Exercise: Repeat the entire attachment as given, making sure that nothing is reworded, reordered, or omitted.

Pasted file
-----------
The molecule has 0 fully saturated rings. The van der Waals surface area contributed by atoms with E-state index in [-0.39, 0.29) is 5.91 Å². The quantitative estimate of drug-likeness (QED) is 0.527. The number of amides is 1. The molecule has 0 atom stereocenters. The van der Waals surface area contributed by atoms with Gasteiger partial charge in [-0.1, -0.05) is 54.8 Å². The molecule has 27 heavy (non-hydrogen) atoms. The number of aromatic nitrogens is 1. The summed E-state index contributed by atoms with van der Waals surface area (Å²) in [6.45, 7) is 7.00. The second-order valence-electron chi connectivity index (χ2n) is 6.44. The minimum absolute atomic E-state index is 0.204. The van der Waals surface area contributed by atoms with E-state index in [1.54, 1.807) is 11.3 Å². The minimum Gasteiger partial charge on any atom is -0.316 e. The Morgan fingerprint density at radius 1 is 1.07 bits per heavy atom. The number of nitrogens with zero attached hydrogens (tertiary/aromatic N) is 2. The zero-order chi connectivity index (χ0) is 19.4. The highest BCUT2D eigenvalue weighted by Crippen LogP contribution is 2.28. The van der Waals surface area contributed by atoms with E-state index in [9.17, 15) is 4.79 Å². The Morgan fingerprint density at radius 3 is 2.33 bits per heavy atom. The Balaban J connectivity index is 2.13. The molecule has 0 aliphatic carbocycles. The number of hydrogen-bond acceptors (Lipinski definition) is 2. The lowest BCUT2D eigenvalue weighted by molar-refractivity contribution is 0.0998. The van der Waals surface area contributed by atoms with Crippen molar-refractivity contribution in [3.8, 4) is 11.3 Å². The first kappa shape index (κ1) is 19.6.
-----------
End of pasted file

The molecule has 0 fully saturated rings. The van der Waals surface area contributed by atoms with E-state index in [-0.39, 0.29) is 5.91 Å². The quantitative estimate of drug-likeness (QED) is 0.527. The number of amides is 1. The molecule has 0 atom stereocenters. The van der Waals surface area contributed by atoms with Gasteiger partial charge in [-0.1, -0.05) is 54.8 Å². The molecule has 27 heavy (non-hydrogen) atoms. The number of aromatic nitrogens is 1. The summed E-state index contributed by atoms with van der Waals surface area (Å²) in [6.45, 7) is 7.00. The second-order valence-electron chi connectivity index (χ2n) is 6.44. The minimum absolute atomic E-state index is 0.204. The van der Waals surface area contributed by atoms with E-state index in [1.54, 1.807) is 11.3 Å². The minimum Gasteiger partial charge on any atom is -0.316 e. The Morgan fingerprint density at radius 1 is 1.07 bits per heavy atom. The number of nitrogens with zero attached hydrogens (tertiary/aromatic N) is 2. The zero-order chi connectivity index (χ0) is 19.4. The highest BCUT2D eigenvalue weighted by Crippen LogP contribution is 2.28. The van der Waals surface area contributed by atoms with E-state index in [9.17, 15) is 4.79 Å². The Morgan fingerprint density at radius 3 is 2.33 bits per heavy atom. The Balaban J connectivity index is 2.13. The molecule has 0 aliphatic carbocycles. The number of hydrogen-bond acceptors (Lipinski definition) is 2. The lowest BCUT2D eigenvalue weighted by molar-refractivity contribution is 0.0998. The van der Waals surface area contributed by atoms with Crippen molar-refractivity contribution in [3.8, 4) is 11.3 Å². The first kappa shape index (κ1) is 19.6.